Sir C. She has served to divert you, I see.

Lady R. And then to crown all- there was my lady Clackit, who runs on with an eternal volubility of nothing, out of all season, time, and place. In the very midst of the game, she begins — Lard, Ma'am, I was apprehensive I should not be able to wait on your ladyship-- my poor little dog, Pompey-the sweetest thing in the world I-A spade led! There's the knave.—I was fetching a walk; Me’em, the other morning in the Park—A fine frosty morning it was. I love frosty weather of all things—let me look at the last trick— and so, Me’em, little Pompey—and if your ladyship was to see the dear creature pinched with the frost, and mincing his steps along the Mall-with his pretty little innocent face-I vow I don't know what to play—And so, Me’em, while I was talking to Captain Flimsey-your ladyship knows Captain Flimsey.-Nothing but rubbish in my hand ! I can't help it.-And so, Me'em, five odious frights of dogs beset my poor little Pompey—the dear creature has the heart of a lion ; but who can resist five at once ?-And so Pompey barked for assistance-the hurt he received was upon his chest-the doctor would not advise him to venture out till the wound is healed, for fear of an inflammation. Pray what's trumps ?"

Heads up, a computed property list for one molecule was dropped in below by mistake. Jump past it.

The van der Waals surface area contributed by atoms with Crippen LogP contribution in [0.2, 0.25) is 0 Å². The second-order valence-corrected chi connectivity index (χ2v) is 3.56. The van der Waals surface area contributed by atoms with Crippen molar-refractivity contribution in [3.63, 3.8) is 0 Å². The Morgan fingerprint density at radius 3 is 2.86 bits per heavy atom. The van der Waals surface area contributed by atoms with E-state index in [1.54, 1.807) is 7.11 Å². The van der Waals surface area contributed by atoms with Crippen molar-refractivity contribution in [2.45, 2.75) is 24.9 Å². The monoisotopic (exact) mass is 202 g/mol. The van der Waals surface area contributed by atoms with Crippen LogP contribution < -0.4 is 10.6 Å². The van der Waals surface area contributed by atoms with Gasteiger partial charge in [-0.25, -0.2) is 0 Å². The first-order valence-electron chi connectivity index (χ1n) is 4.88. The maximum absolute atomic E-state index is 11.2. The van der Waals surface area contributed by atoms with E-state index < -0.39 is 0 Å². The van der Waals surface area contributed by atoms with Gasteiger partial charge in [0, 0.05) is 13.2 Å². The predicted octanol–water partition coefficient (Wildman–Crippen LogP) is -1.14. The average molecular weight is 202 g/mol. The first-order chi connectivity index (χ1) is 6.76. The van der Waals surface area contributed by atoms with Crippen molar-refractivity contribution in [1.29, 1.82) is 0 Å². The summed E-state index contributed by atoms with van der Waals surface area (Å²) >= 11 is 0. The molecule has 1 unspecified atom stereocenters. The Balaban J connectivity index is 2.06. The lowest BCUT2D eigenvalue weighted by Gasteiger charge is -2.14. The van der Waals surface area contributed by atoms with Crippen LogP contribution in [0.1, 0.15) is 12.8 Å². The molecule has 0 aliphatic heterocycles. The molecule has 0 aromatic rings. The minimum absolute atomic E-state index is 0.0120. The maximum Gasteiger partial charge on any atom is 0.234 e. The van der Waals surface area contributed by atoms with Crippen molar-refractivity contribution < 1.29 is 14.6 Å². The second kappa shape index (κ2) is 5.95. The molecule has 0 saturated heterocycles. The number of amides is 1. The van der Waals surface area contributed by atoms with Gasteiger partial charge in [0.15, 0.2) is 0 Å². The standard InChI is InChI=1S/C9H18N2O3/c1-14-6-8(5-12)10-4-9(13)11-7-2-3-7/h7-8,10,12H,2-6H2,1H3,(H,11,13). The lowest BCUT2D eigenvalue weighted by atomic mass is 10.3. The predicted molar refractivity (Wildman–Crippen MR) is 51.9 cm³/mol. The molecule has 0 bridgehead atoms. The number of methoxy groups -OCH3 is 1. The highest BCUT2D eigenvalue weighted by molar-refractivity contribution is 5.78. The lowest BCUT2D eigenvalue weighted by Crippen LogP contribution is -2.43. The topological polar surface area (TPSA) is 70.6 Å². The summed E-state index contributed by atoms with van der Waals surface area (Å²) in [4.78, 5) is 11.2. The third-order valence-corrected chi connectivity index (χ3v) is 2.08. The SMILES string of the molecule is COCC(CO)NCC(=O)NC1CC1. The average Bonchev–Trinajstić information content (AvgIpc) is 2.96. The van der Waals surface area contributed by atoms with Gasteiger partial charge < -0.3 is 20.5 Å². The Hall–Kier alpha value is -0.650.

Sir C. My dear, you'd make a most excellent actress.

Lady R. Well, now, let's go to rest—but, Sir Charles, how shockingly you played that last rubber, when I stood looking over you!

Sir C. My love, I played the truth of the game. Lady R. No indeed, my dear, you played it wrong. · Sir C. Po! Nonsense ! You don't understand it.

Lady R. I beg your pardon, I'm allowed to play better than you.

Sir C. All conceit, my dear! I was perfectly right.

Lady R. No such thing, Sir Charles; the diamond was the play.' · Sir C. Po! Po! Ridiculous! The club was the card, against the world.

Lady R. Oh! No, no, no, I say it was the diamond.

Sir C. Madam, I say it was the club. - Lady R. - What do you fly into such a passion for? Sir C. Death and fury ! do you think I don't know what I'm about? I tell you once more, the club was the judgment of it.

Lady R. May be so-have it your own way. .

Sir C. Vexation ! You're the strangest woman that ever lived; there's no conversing with you.-Look ye here, my